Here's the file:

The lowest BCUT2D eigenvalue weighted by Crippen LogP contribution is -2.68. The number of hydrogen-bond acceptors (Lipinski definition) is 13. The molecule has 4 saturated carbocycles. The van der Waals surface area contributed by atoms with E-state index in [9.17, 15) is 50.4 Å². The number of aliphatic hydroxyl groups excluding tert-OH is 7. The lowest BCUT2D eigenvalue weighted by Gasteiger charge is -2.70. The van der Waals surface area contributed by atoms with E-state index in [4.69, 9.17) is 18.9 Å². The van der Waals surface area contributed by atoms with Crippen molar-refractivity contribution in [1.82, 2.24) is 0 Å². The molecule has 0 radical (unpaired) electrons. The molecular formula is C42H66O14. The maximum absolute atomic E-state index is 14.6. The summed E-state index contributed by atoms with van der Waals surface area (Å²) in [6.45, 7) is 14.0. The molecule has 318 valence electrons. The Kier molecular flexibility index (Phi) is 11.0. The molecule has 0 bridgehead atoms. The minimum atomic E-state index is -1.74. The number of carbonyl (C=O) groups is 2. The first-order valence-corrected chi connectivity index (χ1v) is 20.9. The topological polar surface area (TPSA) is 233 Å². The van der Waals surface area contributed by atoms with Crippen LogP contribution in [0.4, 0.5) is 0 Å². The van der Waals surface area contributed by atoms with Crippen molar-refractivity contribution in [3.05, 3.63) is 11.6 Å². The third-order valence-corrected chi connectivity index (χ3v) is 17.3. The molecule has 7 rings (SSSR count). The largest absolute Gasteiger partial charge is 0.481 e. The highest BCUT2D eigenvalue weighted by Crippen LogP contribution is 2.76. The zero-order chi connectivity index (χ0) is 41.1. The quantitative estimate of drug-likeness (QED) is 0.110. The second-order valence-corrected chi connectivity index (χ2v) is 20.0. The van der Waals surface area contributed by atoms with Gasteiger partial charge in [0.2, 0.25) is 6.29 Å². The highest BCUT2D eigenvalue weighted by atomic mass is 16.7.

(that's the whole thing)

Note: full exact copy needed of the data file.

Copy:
The lowest BCUT2D eigenvalue weighted by Crippen LogP contribution is -2.68. The number of hydrogen-bond acceptors (Lipinski definition) is 13. The molecule has 4 saturated carbocycles. The van der Waals surface area contributed by atoms with E-state index in [9.17, 15) is 50.4 Å². The number of aliphatic hydroxyl groups excluding tert-OH is 7. The lowest BCUT2D eigenvalue weighted by Gasteiger charge is -2.70. The van der Waals surface area contributed by atoms with E-state index in [4.69, 9.17) is 18.9 Å². The van der Waals surface area contributed by atoms with Crippen molar-refractivity contribution in [1.82, 2.24) is 0 Å². The molecule has 0 radical (unpaired) electrons. The molecular formula is C42H66O14. The maximum absolute atomic E-state index is 14.6. The summed E-state index contributed by atoms with van der Waals surface area (Å²) in [6.45, 7) is 14.0. The molecule has 318 valence electrons. The Kier molecular flexibility index (Phi) is 11.0. The molecule has 0 bridgehead atoms. The minimum atomic E-state index is -1.74. The number of carbonyl (C=O) groups is 2. The first-order valence-corrected chi connectivity index (χ1v) is 20.9. The topological polar surface area (TPSA) is 233 Å². The van der Waals surface area contributed by atoms with Crippen LogP contribution in [0.4, 0.5) is 0 Å². The van der Waals surface area contributed by atoms with Crippen molar-refractivity contribution in [3.05, 3.63) is 11.6 Å². The third-order valence-corrected chi connectivity index (χ3v) is 17.3. The molecule has 7 rings (SSSR count). The largest absolute Gasteiger partial charge is 0.481 e. The highest BCUT2D eigenvalue weighted by Crippen LogP contribution is 2.76. The zero-order chi connectivity index (χ0) is 41.1. The quantitative estimate of drug-likeness (QED) is 0.110. The second-order valence-corrected chi connectivity index (χ2v) is 20.0. The van der Waals surface area contributed by atoms with Gasteiger partial charge in [0.2, 0.25) is 6.29 Å². The highest BCUT2D eigenvalue weighted by atomic mass is 16.7.